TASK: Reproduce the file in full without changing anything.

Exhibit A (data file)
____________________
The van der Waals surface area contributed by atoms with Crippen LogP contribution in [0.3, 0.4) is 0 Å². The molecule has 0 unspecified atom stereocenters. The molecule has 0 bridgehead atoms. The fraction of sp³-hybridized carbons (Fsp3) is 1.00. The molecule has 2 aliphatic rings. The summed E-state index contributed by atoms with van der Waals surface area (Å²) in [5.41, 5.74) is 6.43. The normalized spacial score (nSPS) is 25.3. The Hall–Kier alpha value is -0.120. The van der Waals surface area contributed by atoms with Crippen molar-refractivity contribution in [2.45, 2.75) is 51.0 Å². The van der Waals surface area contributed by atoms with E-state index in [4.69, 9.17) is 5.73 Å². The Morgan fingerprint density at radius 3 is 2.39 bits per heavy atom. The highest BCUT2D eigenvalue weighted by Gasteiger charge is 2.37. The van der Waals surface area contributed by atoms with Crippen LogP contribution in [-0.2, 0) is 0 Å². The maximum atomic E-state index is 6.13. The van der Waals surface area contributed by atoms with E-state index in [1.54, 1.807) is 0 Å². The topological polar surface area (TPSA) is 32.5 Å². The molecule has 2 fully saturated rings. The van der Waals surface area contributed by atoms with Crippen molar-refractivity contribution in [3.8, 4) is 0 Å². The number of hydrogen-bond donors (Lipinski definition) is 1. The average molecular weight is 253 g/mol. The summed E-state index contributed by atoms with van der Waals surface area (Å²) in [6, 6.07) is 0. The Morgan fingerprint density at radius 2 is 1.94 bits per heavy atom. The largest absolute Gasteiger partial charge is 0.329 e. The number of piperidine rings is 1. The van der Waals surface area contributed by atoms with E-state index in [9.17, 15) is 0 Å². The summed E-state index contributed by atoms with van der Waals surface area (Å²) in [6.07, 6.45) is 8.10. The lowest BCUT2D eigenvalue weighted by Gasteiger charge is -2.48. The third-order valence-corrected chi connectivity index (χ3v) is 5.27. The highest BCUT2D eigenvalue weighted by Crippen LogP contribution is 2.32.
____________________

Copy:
The van der Waals surface area contributed by atoms with Crippen LogP contribution in [0.3, 0.4) is 0 Å². The molecule has 0 unspecified atom stereocenters. The molecule has 0 bridgehead atoms. The fraction of sp³-hybridized carbons (Fsp3) is 1.00. The molecule has 2 aliphatic rings. The summed E-state index contributed by atoms with van der Waals surface area (Å²) in [5.41, 5.74) is 6.43. The normalized spacial score (nSPS) is 25.3. The Hall–Kier alpha value is -0.120. The van der Waals surface area contributed by atoms with Crippen molar-refractivity contribution in [2.45, 2.75) is 51.0 Å². The van der Waals surface area contributed by atoms with E-state index in [4.69, 9.17) is 5.73 Å². The Morgan fingerprint density at radius 3 is 2.39 bits per heavy atom. The highest BCUT2D eigenvalue weighted by Gasteiger charge is 2.37. The van der Waals surface area contributed by atoms with Crippen LogP contribution in [-0.2, 0) is 0 Å². The maximum atomic E-state index is 6.13. The van der Waals surface area contributed by atoms with E-state index in [1.54, 1.807) is 0 Å². The topological polar surface area (TPSA) is 32.5 Å². The molecule has 2 fully saturated rings. The van der Waals surface area contributed by atoms with Crippen molar-refractivity contribution in [3.8, 4) is 0 Å². The number of hydrogen-bond donors (Lipinski definition) is 1. The average molecular weight is 253 g/mol. The summed E-state index contributed by atoms with van der Waals surface area (Å²) in [6, 6.07) is 0. The Morgan fingerprint density at radius 2 is 1.94 bits per heavy atom. The largest absolute Gasteiger partial charge is 0.329 e. The number of piperidine rings is 1. The van der Waals surface area contributed by atoms with E-state index in [9.17, 15) is 0 Å². The summed E-state index contributed by atoms with van der Waals surface area (Å²) in [6.07, 6.45) is 8.10. The lowest BCUT2D eigenvalue weighted by Gasteiger charge is -2.48. The third-order valence-corrected chi connectivity index (χ3v) is 5.27. The highest BCUT2D eigenvalue weighted by Crippen LogP contribution is 2.32.